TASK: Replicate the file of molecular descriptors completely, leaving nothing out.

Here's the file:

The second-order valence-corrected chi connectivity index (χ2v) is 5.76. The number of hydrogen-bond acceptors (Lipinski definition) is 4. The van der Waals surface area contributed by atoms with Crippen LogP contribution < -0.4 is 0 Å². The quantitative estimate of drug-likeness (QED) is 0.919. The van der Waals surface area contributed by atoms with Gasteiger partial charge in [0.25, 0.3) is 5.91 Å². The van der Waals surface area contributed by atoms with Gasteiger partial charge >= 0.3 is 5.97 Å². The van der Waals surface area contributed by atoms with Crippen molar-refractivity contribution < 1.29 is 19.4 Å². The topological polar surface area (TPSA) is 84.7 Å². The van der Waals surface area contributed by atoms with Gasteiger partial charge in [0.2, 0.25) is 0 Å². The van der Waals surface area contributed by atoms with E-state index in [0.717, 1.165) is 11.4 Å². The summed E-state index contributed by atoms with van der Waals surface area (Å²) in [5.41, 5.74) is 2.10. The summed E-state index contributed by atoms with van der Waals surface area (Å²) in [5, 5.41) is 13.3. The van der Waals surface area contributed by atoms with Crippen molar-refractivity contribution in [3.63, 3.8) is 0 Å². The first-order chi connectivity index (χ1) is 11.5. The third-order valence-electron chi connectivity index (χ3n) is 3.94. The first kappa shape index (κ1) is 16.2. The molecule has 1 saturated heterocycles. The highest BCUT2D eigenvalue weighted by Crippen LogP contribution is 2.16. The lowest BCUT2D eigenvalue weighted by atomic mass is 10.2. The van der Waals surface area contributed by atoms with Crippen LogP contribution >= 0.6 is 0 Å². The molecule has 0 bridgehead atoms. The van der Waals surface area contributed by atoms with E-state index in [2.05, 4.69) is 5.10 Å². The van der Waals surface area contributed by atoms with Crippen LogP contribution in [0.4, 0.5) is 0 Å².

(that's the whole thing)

The second-order valence-corrected chi connectivity index (χ2v) is 5.76. The number of hydrogen-bond acceptors (Lipinski definition) is 4. The van der Waals surface area contributed by atoms with Crippen LogP contribution < -0.4 is 0 Å². The quantitative estimate of drug-likeness (QED) is 0.919. The van der Waals surface area contributed by atoms with Gasteiger partial charge in [0.25, 0.3) is 5.91 Å². The van der Waals surface area contributed by atoms with Gasteiger partial charge >= 0.3 is 5.97 Å². The van der Waals surface area contributed by atoms with Crippen molar-refractivity contribution < 1.29 is 19.4 Å². The topological polar surface area (TPSA) is 84.7 Å². The van der Waals surface area contributed by atoms with Gasteiger partial charge in [0.2, 0.25) is 0 Å². The van der Waals surface area contributed by atoms with E-state index in [0.717, 1.165) is 11.4 Å². The summed E-state index contributed by atoms with van der Waals surface area (Å²) in [5.41, 5.74) is 2.10. The summed E-state index contributed by atoms with van der Waals surface area (Å²) in [5, 5.41) is 13.3. The van der Waals surface area contributed by atoms with Crippen molar-refractivity contribution in [3.63, 3.8) is 0 Å². The first-order chi connectivity index (χ1) is 11.5. The third-order valence-electron chi connectivity index (χ3n) is 3.94. The first kappa shape index (κ1) is 16.2. The molecule has 1 saturated heterocycles. The highest BCUT2D eigenvalue weighted by Crippen LogP contribution is 2.16. The lowest BCUT2D eigenvalue weighted by atomic mass is 10.2. The van der Waals surface area contributed by atoms with Crippen LogP contribution >= 0.6 is 0 Å². The molecule has 0 bridgehead atoms. The van der Waals surface area contributed by atoms with E-state index in [2.05, 4.69) is 5.10 Å². The van der Waals surface area contributed by atoms with Crippen LogP contribution in [0.4, 0.5) is 0 Å².